Companies don't have to put the customers' interests ahead of their own, but they need to put a high priority on it. Companies that concentrate too much on what's good for them instead of what's good for their customers... rationalizing product lines, avoiding cannibalization, holding back new features, and generally not producing the best products they know how to produce (e.g. IBM foot-dragging on the 80386) get in trouble. Their locked-in customers may go along for a while, but customers aren't stupid and they'll be steaming about it, and delighted to give the company its comeuppance.
     
  • Dell EEE PC (Score:3, Interesting)

    by whtmarker (1060730) on Friday May 30, 2008 @01:21PM (#23601919) Homepage
    No matter what features the EEE has, it was designed to be low cost. Any competitor must also be low cost. $500 is not cheap for a laptop these days.

    Why does dell need to make an EEE competitor when it ALREADY HAS a $399 laptop you can buy today. The Dell Vostro 1000 [dell.com] has an AMD Sempron 3600+, XP Home, 15.4 inch Wide Screen, 1GB RAM, 80GB HD, CD Burner, 802.11g Wifi, and 256MB integrated video.
  • by Anonymous Coward on Friday May 30, 2008 @01:54PM (#23602095)
    Agreed vehemently, most of these lightweight laptops have horrible keyboards, which is sad as it's the main interface to the device. It should be a criminal offence to shorten keys such as Backspace, Return and Spacebar and to a lesser extent Shift.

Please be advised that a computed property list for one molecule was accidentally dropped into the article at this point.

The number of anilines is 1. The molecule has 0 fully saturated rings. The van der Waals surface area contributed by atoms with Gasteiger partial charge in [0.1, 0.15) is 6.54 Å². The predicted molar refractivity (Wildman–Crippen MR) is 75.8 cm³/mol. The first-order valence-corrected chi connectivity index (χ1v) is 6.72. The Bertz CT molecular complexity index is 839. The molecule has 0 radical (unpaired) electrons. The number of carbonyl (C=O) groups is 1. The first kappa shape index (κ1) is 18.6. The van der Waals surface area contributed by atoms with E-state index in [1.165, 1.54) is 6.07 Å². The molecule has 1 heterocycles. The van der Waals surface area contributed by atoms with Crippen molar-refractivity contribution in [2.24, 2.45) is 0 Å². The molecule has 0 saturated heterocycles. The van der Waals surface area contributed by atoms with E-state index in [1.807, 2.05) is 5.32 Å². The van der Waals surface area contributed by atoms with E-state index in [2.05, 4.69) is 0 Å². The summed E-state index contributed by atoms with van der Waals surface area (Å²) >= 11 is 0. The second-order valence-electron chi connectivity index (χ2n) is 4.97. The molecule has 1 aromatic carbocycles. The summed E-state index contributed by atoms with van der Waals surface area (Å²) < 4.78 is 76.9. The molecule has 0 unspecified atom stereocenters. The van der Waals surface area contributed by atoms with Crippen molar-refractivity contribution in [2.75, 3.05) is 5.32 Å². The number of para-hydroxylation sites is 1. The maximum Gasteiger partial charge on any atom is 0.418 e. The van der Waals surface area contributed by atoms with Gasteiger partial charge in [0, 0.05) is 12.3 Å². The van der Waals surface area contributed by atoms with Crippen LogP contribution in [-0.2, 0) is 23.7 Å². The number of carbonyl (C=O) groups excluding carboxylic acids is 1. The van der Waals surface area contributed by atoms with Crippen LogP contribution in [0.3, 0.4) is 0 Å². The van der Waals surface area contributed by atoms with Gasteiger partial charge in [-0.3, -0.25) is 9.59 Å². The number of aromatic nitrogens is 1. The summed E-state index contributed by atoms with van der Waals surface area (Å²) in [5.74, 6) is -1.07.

Nowadays I don't even care what OS/whatever these machines have, it's more how good the keyboard and the touchpad is (especially the stiffness of the touchpad buttons, I know doubletap drivers work for most OS'es but sometimes they don't register).

    Why is it that manufacturers always toss out ergonomics first when it comes to cost reduction?
  • by dextromulous (627459) on Friday May 30, 2008 @02:03PM (#23602173) Homepage
    At least in Linux I can move the dialog boxes by alt+dragging anywhere on the window. If there is a Windows equivalent of this I would love to know about it!
  • Re:Forget Dell (Score:3, Interesting)

    by Gewalt (1200451) on Friday May 30, 2008 @02:05PM (#23602193)

    I suppose they could make a smaller Air, but, err, why?
    Because I don't know a single person that is even slightly interested in a MBA, but I know lots of people who would be interested in a macbook nano.

    Your comment is similar to the naysayers that said apple would never enter the micro-mp3 player segment, cause they liked the other market segment better. Not only did they enter that market segment, but their initial foray into it was at a higher price and a fatter profit margin, and they still managed to dominate it. I believe they can do the same with small laptops.
  • No wifi (Score:3, Interesting)

    by sjonke (457707) on Friday May 30, 2008 @02:07PM (#23602209) Journal
    The specs list ethernet, but no mention of wifi? If it doesn't have built-in wifi, I don't see how it can compete with the Eee PC
  • by sznupi (719324) on Friday May 30, 2008 @05:13PM (#23604585) Homepage
    ...where are mini laptops with trackpoint instead of (too small) touchpad?!